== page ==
Beauty and Communion

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A work in progress inspired by Aimee Herman

I have been hard at work building an homage to memory and a physical space to examine emotion. It’s been perhaps more challenging and more of a heavy experience than I expected. Although, of course, I should have expected exactly that.

“I’ve been thinking a lot about life,” I tell my mom with a sigh. She says, “Of course you have. Your exhibit is called, ‘Life, Examined.’ What else would you be doing?”

I find a note from an ex-boyfriend. He wrote to me, “I wish I felt the same kind of attractions you feel. They seem overwhelming, like you have no control. I don’t think as strong as you feel things. You are a pretty powerful being. So be careful.”

It’s a delicate balance — being careful, but not living in fear, wanting to have passion, but not to be out of control with emotions. Not having a choice about being emotional, I at least want to be around people who can be open and loving and go on a courageous journey with me.

My friend Stan came to town to see the show and as usual we talked about the world’s problems and our proposed solutions. We spoke about art mostly.

One reason that I stepped back from the art scene was because of all the huge egos I kept encountering along the way. (And still encounter often). I don’t think that art should be about your ego, the self, your identity.Who you are, of course, gives you a unique perspective of the world — and if you live authentically, and openly, that will allow you to produce real and effective art. But I believe that art should be bigger than just an exploration of the self.

There was a great article about Chuck Close in the Sunday New York Times by Wil S. Hylton. The painter has also become a bit of a recluse lately.

Hylton has spent a lot of time trying to understand Close. In the article, he describes the art:

What you are seeing isn’t really there. You are no longer looking at the actual surface of the painting, but some apparition hovering above it, a numinous specter that arises in part from the engagement of your own imagination. Through the painting, Close has accessed the perceptual center of your mind, exploiting the way we process human identity: the gaps of knowledge and the unknown spaces we fill with our own presumptions, the expectations and delusions we layer upon everyone we meet.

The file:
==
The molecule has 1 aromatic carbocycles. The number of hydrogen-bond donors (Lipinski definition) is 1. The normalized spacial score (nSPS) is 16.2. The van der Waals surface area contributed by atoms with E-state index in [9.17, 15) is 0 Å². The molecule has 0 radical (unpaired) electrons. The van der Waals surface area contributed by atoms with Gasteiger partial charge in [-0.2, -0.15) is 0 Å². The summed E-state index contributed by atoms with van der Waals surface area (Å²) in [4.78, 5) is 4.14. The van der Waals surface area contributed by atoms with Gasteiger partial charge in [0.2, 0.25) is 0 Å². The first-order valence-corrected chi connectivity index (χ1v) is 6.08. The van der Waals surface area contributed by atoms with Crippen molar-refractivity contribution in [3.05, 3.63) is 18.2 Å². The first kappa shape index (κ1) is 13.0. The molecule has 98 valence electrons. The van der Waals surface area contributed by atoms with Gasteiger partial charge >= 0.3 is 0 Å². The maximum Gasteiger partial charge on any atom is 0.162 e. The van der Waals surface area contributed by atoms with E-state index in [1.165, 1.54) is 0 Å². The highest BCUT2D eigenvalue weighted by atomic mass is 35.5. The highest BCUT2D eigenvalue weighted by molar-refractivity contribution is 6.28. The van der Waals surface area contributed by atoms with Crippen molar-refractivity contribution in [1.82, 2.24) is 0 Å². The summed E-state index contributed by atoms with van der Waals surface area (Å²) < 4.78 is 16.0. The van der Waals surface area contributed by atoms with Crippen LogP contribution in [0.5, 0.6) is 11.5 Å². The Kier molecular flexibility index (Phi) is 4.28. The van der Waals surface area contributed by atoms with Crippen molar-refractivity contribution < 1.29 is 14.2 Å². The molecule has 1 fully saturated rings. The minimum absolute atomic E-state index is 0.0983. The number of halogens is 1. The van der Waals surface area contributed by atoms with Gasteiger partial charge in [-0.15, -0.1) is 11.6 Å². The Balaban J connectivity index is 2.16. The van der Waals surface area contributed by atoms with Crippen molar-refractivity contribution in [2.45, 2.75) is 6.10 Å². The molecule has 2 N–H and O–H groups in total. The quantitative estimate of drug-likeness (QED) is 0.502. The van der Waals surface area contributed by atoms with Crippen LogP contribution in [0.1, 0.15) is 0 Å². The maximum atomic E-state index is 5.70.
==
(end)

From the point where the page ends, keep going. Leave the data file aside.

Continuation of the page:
By painting these portraits, Close is tapping into something bigger. He’s not just showing us who he is — he’s helping us understand who we are and why how we perceive and presume matters.

Hilton writes:

It seems to me now, with greater reflection, that the value of experiencing another person’s art is not merely the work itself, but the opportunity it presents to connect with the interior impulse of another. The arts occupy a vanishing space in modern life: They offer one of the last lingering places to seek out empathy for its own sake, and to the extent that an artist’s work is frustrating or difficult or awful, you could say this allows greater opportunity to try to meet it. I am not saying there is no room for discriminating taste and judgment, just that there is also, I think, this other portal through which to experience creative work and to access a different kind of beauty, which might be called communion.

“Empathy for its own sake” and “a different kind of beauty, which might be called communion” are what I’m after too — exactly what I want to create.

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On Time